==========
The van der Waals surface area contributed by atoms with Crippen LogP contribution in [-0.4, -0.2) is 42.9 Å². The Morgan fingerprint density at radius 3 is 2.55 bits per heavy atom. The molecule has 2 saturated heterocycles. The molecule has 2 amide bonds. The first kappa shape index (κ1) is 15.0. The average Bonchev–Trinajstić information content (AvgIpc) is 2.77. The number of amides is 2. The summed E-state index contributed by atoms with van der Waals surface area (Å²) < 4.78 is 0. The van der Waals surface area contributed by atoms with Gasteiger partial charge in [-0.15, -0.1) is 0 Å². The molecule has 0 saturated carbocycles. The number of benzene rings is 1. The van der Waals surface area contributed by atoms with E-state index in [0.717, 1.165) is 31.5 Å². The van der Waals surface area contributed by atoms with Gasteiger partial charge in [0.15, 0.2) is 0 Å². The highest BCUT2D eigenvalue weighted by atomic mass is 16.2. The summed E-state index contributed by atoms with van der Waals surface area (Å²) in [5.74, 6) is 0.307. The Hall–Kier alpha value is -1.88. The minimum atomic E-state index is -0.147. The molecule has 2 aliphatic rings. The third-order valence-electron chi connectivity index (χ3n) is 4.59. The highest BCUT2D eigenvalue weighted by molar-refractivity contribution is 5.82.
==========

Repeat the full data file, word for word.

The van der Waals surface area contributed by atoms with Crippen LogP contribution in [-0.4, -0.2) is 42.9 Å². The Morgan fingerprint density at radius 3 is 2.55 bits per heavy atom. The molecule has 2 saturated heterocycles. The molecule has 2 amide bonds. The first kappa shape index (κ1) is 15.0. The average Bonchev–Trinajstić information content (AvgIpc) is 2.77. The number of amides is 2. The summed E-state index contributed by atoms with van der Waals surface area (Å²) < 4.78 is 0. The van der Waals surface area contributed by atoms with Gasteiger partial charge in [-0.15, -0.1) is 0 Å². The molecule has 0 saturated carbocycles. The number of benzene rings is 1. The van der Waals surface area contributed by atoms with E-state index in [0.717, 1.165) is 31.5 Å². The van der Waals surface area contributed by atoms with Gasteiger partial charge in [0.15, 0.2) is 0 Å². The highest BCUT2D eigenvalue weighted by atomic mass is 16.2. The summed E-state index contributed by atoms with van der Waals surface area (Å²) in [5.74, 6) is 0.307. The Hall–Kier alpha value is -1.88. The minimum atomic E-state index is -0.147. The molecule has 2 aliphatic rings. The third-order valence-electron chi connectivity index (χ3n) is 4.59. The highest BCUT2D eigenvalue weighted by molar-refractivity contribution is 5.82.